Distributed coordination of autonomous agents by communicating on a need-to-know basis
Author(s)Chen, Judy Y. (Judy Yann-Yun), 1980-
Massachusetts Institute of Technology. Dept. of Electrical Engineering and Computer Science.
Brian C. Williams.
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Intelligent autonomous agents working cooperatively accomplish tasks more efficiently than single agents, as well as tasks that were infeasible for the single agent. For example, a single agent transporting a ton of blocks will need to take multiple trips, possibly even more trips than it can make, and will take longer than several agents transporting the blocks in parallel. Unexpected events can result in the need for agents to change their plans in order to adapt. During replanning, the expense of communication can hinder the amount of information passed. In this thesis, agents reduce the communication load while adapting to environmental events by examining what changes will be made to teammate plans and by passing information only on a need-to-know basis. More specifically, in this thesis, we describe a method whereby cooperating agents use identical planners and knowledge of the other agents' capabilities in order to pass information about the environmental conditions they observe that are necessary for their teammates to infer the correct actions to take. The agent must also pass conditions only to the teammates who are affected by the changes. Given that not all agents will have the same information about environmental conditions, the plans inferred by each agent may be different from their teammates. The Pertinent Information Planning (PIP) algorithm provided seeks to allow each agent to have an incorrect plan with respect to other agents but gives each agent a correct plan with respect to the actions that they perform. In order to determine the conditions that agents communicate, agents must repair their local plan and figure out which sets of actions have changed in the repaired plan. This thesis provides the(cont.) procedures for repairing the local plans and for determining the minimal set of information to be communicated between agents and the minimal set of agents who need to know this information. This thesis also explains how the agents who need to know update their local plans. Finally, the thesis presents the results of a computer simulation for three test cases of a pedagogical cooperative space exploration example.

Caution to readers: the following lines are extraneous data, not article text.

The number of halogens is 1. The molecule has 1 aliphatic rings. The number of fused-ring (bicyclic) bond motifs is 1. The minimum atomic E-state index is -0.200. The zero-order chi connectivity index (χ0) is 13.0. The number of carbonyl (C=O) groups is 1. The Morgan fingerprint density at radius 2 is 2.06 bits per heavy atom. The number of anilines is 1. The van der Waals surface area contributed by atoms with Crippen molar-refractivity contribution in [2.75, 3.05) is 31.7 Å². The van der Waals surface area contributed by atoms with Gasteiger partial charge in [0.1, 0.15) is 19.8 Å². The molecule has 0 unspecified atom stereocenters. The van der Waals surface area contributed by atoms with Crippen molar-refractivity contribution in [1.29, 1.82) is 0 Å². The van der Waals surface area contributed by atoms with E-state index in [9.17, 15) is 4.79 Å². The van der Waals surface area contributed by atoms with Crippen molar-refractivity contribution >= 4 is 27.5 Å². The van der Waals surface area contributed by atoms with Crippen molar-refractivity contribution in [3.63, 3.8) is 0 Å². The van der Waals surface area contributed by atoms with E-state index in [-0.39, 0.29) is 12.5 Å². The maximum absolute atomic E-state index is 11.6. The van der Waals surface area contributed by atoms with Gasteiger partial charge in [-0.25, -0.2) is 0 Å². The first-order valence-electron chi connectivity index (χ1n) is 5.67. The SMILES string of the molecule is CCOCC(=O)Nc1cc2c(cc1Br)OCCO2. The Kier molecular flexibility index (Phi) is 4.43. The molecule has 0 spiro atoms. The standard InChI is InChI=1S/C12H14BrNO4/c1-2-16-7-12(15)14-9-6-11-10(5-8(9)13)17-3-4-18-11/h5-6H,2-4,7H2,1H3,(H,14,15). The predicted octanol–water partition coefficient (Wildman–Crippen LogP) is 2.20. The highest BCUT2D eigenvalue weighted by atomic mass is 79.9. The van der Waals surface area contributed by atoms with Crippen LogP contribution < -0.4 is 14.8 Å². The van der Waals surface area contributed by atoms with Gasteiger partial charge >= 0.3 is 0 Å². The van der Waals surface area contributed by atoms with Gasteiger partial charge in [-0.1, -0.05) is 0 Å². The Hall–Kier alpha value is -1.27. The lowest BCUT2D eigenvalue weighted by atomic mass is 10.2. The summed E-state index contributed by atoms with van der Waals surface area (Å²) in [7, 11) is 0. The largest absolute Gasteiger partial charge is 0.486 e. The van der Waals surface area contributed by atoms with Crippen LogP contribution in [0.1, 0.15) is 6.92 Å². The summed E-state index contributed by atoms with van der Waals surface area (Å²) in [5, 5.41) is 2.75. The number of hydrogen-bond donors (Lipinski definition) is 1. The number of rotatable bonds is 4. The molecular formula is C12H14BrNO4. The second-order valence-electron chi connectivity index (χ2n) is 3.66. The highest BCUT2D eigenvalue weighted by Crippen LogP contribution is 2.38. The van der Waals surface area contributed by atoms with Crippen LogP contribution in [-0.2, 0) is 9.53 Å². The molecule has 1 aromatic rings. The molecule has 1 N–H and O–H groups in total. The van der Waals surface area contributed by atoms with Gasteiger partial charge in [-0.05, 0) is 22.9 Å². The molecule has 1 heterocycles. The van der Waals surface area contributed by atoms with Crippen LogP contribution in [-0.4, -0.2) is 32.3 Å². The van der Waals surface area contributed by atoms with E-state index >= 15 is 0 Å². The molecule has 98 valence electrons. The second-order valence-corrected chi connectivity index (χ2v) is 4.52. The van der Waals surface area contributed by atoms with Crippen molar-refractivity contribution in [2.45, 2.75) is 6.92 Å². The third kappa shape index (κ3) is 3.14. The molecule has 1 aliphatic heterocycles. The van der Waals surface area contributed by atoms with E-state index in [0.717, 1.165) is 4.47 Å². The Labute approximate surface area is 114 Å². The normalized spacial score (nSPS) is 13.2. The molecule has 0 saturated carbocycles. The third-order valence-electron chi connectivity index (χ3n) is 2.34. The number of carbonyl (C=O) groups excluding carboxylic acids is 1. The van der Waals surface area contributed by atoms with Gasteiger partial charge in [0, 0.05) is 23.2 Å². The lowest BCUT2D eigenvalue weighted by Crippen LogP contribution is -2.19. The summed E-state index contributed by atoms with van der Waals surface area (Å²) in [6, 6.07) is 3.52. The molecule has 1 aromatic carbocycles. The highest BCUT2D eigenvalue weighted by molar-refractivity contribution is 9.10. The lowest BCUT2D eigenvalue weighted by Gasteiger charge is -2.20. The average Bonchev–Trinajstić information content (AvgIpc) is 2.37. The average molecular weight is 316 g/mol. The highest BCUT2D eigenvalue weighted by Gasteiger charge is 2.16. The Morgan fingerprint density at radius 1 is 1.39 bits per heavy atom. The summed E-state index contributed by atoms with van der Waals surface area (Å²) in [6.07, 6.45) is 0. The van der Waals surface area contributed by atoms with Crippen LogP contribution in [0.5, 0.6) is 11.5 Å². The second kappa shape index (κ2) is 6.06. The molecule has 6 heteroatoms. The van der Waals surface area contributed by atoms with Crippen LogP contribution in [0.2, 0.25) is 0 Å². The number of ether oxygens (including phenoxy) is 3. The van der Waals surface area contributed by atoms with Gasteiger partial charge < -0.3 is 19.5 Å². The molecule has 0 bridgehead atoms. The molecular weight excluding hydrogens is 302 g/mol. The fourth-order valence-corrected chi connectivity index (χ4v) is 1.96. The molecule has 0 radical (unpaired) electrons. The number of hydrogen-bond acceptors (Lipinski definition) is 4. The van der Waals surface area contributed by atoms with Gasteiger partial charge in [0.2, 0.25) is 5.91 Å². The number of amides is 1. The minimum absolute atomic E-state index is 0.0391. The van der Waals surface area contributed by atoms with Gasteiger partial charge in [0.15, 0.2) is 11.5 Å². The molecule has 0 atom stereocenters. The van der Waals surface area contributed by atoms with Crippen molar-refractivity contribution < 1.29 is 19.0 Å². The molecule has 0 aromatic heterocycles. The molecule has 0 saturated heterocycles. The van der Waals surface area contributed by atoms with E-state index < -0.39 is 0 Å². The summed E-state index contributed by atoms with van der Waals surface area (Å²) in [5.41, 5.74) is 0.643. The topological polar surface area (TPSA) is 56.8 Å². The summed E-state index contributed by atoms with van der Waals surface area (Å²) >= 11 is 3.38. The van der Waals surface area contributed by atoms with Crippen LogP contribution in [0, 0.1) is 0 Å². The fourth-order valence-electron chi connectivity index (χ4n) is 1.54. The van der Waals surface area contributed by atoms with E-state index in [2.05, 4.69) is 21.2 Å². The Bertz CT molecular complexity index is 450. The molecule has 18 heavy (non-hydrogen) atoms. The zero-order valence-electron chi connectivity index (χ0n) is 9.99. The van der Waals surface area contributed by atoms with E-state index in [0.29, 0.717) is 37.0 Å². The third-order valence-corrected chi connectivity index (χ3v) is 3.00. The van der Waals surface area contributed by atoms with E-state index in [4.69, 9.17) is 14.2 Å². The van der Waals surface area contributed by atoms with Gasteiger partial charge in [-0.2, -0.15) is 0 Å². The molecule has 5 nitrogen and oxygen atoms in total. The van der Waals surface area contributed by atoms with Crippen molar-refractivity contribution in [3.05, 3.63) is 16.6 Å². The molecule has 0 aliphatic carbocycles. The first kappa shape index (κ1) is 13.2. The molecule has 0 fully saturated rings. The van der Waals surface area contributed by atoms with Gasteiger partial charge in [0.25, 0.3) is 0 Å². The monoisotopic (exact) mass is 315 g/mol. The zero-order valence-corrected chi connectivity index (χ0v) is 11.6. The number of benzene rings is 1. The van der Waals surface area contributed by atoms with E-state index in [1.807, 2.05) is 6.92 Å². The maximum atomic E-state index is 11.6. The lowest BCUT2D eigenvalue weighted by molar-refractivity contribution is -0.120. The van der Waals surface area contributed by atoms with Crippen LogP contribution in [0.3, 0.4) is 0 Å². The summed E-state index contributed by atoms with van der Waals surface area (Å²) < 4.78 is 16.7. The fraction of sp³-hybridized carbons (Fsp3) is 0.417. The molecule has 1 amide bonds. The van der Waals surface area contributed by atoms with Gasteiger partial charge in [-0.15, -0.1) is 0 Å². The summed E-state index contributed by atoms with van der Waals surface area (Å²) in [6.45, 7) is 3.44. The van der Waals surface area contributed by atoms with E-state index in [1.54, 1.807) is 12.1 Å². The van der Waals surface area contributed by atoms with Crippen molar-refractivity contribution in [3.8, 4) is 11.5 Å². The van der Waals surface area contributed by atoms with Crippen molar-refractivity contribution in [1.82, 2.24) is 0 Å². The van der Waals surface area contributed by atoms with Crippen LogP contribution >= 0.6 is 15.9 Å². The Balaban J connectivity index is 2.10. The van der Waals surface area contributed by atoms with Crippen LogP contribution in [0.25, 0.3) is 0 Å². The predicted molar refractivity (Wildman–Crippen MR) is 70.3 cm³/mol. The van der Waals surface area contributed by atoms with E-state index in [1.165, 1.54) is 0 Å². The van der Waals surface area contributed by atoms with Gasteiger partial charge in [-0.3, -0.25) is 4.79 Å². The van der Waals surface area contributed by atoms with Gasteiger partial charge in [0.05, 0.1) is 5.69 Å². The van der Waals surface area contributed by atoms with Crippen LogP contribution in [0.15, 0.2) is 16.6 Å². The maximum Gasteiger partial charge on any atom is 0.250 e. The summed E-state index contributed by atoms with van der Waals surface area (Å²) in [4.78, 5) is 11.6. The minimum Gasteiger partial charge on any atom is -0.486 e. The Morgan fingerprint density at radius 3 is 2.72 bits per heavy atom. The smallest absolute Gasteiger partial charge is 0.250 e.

Thesis (M. Eng.)--Massachusetts Institute of Technology, Dept. of Electrical Engineering and Computer Science, 2004.Includes bibliographical references (leaves 105-108).
DepartmentMassachusetts Institute of Technology. Dept. of Electrical Engineering and Computer Science.; Massachusetts Institute of Technology. Department of Electrical Engineering and Computer Science
Massachusetts Institute of Technology
Electrical Engineering and Computer Science.